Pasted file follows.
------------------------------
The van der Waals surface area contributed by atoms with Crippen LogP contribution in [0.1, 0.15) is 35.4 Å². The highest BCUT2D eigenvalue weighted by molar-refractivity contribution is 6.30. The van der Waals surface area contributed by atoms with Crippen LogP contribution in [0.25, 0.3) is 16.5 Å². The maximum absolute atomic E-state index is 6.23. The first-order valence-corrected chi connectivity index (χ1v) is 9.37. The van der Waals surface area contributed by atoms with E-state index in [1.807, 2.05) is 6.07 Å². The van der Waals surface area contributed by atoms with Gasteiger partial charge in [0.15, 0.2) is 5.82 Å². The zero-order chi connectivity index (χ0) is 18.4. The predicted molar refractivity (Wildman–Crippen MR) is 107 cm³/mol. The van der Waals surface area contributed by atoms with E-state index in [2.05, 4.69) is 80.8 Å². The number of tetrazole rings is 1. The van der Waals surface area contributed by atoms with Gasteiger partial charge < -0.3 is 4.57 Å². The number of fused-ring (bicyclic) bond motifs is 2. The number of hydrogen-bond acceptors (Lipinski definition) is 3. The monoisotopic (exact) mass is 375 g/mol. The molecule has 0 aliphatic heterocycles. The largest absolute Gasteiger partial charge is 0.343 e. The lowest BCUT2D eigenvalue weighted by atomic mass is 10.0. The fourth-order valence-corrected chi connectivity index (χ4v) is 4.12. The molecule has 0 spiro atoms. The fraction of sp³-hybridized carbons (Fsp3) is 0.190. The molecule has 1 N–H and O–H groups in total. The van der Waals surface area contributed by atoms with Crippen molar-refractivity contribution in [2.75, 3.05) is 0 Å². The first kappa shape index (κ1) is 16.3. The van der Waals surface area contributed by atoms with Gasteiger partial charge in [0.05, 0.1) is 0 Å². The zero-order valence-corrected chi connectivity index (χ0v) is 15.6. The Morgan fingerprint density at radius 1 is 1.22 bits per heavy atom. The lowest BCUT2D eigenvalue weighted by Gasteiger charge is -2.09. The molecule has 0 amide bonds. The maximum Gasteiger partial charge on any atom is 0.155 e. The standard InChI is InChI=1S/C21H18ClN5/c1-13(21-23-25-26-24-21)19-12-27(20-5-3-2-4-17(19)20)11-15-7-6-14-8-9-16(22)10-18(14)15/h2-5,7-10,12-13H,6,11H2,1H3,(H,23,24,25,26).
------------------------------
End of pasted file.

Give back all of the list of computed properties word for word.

The van der Waals surface area contributed by atoms with Crippen LogP contribution in [0.1, 0.15) is 35.4 Å². The highest BCUT2D eigenvalue weighted by molar-refractivity contribution is 6.30. The van der Waals surface area contributed by atoms with Crippen LogP contribution in [0.25, 0.3) is 16.5 Å². The maximum absolute atomic E-state index is 6.23. The first-order valence-corrected chi connectivity index (χ1v) is 9.37. The van der Waals surface area contributed by atoms with E-state index in [1.807, 2.05) is 6.07 Å². The van der Waals surface area contributed by atoms with Gasteiger partial charge in [0.15, 0.2) is 5.82 Å². The zero-order chi connectivity index (χ0) is 18.4. The predicted molar refractivity (Wildman–Crippen MR) is 107 cm³/mol. The van der Waals surface area contributed by atoms with E-state index in [2.05, 4.69) is 80.8 Å². The number of tetrazole rings is 1. The van der Waals surface area contributed by atoms with Gasteiger partial charge < -0.3 is 4.57 Å². The number of fused-ring (bicyclic) bond motifs is 2. The number of hydrogen-bond acceptors (Lipinski definition) is 3. The monoisotopic (exact) mass is 375 g/mol. The molecule has 0 aliphatic heterocycles. The largest absolute Gasteiger partial charge is 0.343 e. The lowest BCUT2D eigenvalue weighted by atomic mass is 10.0. The fourth-order valence-corrected chi connectivity index (χ4v) is 4.12. The molecule has 0 spiro atoms. The fraction of sp³-hybridized carbons (Fsp3) is 0.190. The molecule has 1 N–H and O–H groups in total. The van der Waals surface area contributed by atoms with Crippen molar-refractivity contribution in [2.75, 3.05) is 0 Å². The first kappa shape index (κ1) is 16.3. The van der Waals surface area contributed by atoms with Gasteiger partial charge in [0.05, 0.1) is 0 Å². The zero-order valence-corrected chi connectivity index (χ0v) is 15.6. The Morgan fingerprint density at radius 1 is 1.22 bits per heavy atom. The lowest BCUT2D eigenvalue weighted by Gasteiger charge is -2.09. The molecule has 0 amide bonds. The maximum Gasteiger partial charge on any atom is 0.155 e. The standard InChI is InChI=1S/C21H18ClN5/c1-13(21-23-25-26-24-21)19-12-27(20-5-3-2-4-17(19)20)11-15-7-6-14-8-9-16(22)10-18(14)15/h2-5,7-10,12-13H,6,11H2,1H3,(H,23,24,25,26).